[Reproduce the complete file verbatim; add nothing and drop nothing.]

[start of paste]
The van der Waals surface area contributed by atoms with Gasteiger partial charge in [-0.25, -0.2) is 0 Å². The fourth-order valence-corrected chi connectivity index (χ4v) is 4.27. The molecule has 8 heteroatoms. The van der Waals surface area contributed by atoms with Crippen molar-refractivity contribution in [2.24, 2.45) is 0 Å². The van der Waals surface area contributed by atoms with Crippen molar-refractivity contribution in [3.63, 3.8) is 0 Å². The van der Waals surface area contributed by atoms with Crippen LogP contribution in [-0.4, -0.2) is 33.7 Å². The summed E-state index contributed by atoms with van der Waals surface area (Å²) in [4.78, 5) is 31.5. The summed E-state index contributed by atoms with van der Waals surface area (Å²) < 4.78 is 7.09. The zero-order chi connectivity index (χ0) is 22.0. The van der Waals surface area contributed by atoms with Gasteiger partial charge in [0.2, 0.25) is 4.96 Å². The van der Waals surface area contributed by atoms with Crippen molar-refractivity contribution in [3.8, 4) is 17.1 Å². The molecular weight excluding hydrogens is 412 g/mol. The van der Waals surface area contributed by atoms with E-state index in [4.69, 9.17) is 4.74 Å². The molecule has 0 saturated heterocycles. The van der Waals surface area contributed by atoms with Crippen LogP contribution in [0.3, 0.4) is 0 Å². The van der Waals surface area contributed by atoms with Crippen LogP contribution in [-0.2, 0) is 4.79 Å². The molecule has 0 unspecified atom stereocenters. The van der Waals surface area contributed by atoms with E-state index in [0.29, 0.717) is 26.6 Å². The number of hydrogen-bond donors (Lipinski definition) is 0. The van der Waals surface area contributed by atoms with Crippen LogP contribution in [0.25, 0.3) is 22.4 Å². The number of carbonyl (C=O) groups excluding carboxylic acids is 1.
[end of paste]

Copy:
The van der Waals surface area contributed by atoms with Gasteiger partial charge in [-0.25, -0.2) is 0 Å². The fourth-order valence-corrected chi connectivity index (χ4v) is 4.27. The molecule has 8 heteroatoms. The van der Waals surface area contributed by atoms with Crippen molar-refractivity contribution in [2.24, 2.45) is 0 Å². The van der Waals surface area contributed by atoms with Crippen molar-refractivity contribution in [3.63, 3.8) is 0 Å². The van der Waals surface area contributed by atoms with Crippen LogP contribution in [-0.4, -0.2) is 33.7 Å². The summed E-state index contributed by atoms with van der Waals surface area (Å²) in [4.78, 5) is 31.5. The summed E-state index contributed by atoms with van der Waals surface area (Å²) < 4.78 is 7.09. The zero-order chi connectivity index (χ0) is 22.0. The van der Waals surface area contributed by atoms with Gasteiger partial charge in [0.2, 0.25) is 4.96 Å². The van der Waals surface area contributed by atoms with Crippen molar-refractivity contribution in [3.8, 4) is 17.1 Å². The molecular weight excluding hydrogens is 412 g/mol. The van der Waals surface area contributed by atoms with E-state index in [4.69, 9.17) is 4.74 Å². The molecule has 0 saturated heterocycles. The van der Waals surface area contributed by atoms with Crippen LogP contribution in [0.3, 0.4) is 0 Å². The van der Waals surface area contributed by atoms with Crippen LogP contribution in [-0.2, 0) is 4.79 Å². The molecule has 0 unspecified atom stereocenters. The van der Waals surface area contributed by atoms with E-state index in [0.29, 0.717) is 26.6 Å². The number of hydrogen-bond donors (Lipinski definition) is 0. The van der Waals surface area contributed by atoms with Crippen LogP contribution in [0.25, 0.3) is 22.4 Å². The number of carbonyl (C=O) groups excluding carboxylic acids is 1.